As I have said many times, I am very intrigued by that stark white piece of watercolor paper, knowing I can transform it into something unique and of my own creation. I love the process and relish the final step of painting my signature.
I am currently working on a ski painting commission so it is the perfect opportunity to share some of the watercolor techniques I use when painting snow scenes.
In the beginning…
a piece of 300# d’Arches watercolor paper (this image will be 15 x 22”).
I gather and review my reference photos…
and make a fairly complete sketch the size of the final painting.
Because this painting has been commissioned I emailed a photo of the sketch to my customer for his review, and after a few changes were made (he wanted the 2 smaller boys to be “skiing more aggressively!”) I did the sketch on the watercolor paper.
Because I never use white paint (unless it’s to show snow falling in a snowstorm) I protect the white of the paper by using a masking fluid. Prior to doing so I always brush water over the entire paper to remove the sizing and wait until the paper is completely dry. Then I dab my brush on a bar of soap (makes it much easier to clean later), dip it into the art masking liquid (Winsor & Newton brand) and paint the areas that I want to protect so that they appear white (snow on trees, fine detail, etc.).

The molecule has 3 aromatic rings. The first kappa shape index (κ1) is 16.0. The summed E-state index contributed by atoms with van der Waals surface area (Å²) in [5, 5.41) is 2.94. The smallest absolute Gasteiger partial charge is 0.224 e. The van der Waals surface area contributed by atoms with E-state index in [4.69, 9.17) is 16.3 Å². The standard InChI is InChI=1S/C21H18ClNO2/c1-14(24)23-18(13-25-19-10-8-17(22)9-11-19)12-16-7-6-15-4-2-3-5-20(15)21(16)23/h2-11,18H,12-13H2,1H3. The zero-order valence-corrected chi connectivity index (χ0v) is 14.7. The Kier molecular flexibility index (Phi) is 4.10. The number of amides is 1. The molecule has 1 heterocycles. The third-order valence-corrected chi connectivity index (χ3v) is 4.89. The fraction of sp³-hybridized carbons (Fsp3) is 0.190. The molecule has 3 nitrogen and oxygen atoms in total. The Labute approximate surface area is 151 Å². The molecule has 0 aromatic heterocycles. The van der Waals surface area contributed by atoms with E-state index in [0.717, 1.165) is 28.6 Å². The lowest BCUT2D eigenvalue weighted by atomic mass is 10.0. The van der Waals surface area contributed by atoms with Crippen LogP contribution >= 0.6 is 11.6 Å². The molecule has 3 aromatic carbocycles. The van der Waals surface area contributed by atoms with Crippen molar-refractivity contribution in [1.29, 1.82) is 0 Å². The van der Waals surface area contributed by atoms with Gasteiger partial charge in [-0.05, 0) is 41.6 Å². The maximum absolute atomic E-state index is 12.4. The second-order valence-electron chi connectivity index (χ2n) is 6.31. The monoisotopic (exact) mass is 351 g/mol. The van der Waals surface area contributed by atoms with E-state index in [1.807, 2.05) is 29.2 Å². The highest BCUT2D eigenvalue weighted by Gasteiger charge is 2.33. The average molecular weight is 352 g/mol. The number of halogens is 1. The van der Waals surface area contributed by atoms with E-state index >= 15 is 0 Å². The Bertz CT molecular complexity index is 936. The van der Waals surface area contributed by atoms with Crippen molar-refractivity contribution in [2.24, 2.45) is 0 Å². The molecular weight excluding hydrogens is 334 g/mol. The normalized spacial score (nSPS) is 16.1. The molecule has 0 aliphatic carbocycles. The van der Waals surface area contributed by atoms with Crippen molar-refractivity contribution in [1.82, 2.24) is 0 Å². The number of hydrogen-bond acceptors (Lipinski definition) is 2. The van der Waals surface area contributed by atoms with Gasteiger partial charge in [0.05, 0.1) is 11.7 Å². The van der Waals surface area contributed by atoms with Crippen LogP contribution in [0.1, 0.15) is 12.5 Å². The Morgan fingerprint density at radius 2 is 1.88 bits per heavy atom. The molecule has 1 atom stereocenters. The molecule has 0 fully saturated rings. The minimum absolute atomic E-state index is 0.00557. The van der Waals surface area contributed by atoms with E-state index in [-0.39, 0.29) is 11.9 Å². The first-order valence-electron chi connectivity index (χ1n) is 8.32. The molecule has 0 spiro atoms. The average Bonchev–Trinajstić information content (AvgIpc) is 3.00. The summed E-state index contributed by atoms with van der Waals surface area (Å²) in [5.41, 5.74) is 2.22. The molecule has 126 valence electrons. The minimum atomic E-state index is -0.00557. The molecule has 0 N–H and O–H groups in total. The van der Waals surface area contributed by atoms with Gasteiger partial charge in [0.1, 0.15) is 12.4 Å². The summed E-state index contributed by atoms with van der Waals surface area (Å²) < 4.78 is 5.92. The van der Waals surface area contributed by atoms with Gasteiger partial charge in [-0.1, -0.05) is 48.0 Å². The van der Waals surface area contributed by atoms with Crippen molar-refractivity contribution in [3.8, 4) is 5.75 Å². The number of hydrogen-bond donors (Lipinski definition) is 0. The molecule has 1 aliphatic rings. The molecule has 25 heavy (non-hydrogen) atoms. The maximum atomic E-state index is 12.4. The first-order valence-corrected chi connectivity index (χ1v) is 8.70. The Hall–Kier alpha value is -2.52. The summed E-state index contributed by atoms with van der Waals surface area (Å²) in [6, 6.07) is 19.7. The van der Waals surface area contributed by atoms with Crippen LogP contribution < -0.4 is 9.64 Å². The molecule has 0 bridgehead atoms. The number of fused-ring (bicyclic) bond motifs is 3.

After the masking liquid is dry I begin painting. I prefer Winsor & Newton tube paints and my favorite colors for snow are Winsor Blue (red shade) mixed with a little brown madder. I couldn’t paint a snow scene without these two colors! Colorado skies are usually Cerulean blue with a little Cobalt blue.
Using a rubber cement pick-up I lift off the masking liquid and now have the wonderful white of the paper.
I can then paint light colors next to dark ones and add the soft blue shading of the snow and other details.
My favorite part of any painting is the detail work. It was so fun painting the three young boys (good skiers according to their proud Dad!) and Grandpa. The challenge was trying to indicate the distance perspective of Grandma and the little guy waving in the background!
Last steps were adding the final touches, painting my signature and removing the masking tape.
My customer has decided he wants prints and notecards made for other members in the family so now the painting is being scanned and then I will ship to him. The painting is going to be a surprise gift to his in-laws. I hope they all will be pleased.
-Here are a few other ski paintings I’ve done over the years…